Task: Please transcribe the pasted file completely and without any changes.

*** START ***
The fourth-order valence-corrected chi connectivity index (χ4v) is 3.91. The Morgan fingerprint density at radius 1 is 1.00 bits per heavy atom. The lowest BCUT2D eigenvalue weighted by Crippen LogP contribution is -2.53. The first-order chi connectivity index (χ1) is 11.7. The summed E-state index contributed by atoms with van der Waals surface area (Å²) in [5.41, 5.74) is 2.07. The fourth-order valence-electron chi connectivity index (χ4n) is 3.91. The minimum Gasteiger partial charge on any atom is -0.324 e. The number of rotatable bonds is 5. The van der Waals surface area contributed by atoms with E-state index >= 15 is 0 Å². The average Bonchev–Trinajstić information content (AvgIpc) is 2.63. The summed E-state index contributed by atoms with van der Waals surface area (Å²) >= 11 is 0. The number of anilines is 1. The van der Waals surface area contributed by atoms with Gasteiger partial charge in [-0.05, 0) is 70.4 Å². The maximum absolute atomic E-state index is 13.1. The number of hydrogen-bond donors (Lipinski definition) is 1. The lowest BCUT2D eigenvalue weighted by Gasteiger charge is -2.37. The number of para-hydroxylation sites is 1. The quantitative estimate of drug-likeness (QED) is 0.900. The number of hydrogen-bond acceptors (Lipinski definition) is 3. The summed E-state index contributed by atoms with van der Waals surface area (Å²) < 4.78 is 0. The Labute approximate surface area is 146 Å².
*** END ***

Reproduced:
The fourth-order valence-corrected chi connectivity index (χ4v) is 3.91. The Morgan fingerprint density at radius 1 is 1.00 bits per heavy atom. The lowest BCUT2D eigenvalue weighted by Crippen LogP contribution is -2.53. The first-order chi connectivity index (χ1) is 11.7. The summed E-state index contributed by atoms with van der Waals surface area (Å²) in [5.41, 5.74) is 2.07. The fourth-order valence-electron chi connectivity index (χ4n) is 3.91. The minimum Gasteiger partial charge on any atom is -0.324 e. The number of rotatable bonds is 5. The van der Waals surface area contributed by atoms with E-state index >= 15 is 0 Å². The average Bonchev–Trinajstić information content (AvgIpc) is 2.63. The summed E-state index contributed by atoms with van der Waals surface area (Å²) >= 11 is 0. The number of anilines is 1. The van der Waals surface area contributed by atoms with Gasteiger partial charge in [-0.05, 0) is 70.4 Å². The maximum absolute atomic E-state index is 13.1. The number of hydrogen-bond donors (Lipinski definition) is 1. The lowest BCUT2D eigenvalue weighted by Gasteiger charge is -2.37. The number of para-hydroxylation sites is 1. The quantitative estimate of drug-likeness (QED) is 0.900. The number of hydrogen-bond acceptors (Lipinski definition) is 3. The summed E-state index contributed by atoms with van der Waals surface area (Å²) < 4.78 is 0. The Labute approximate surface area is 146 Å².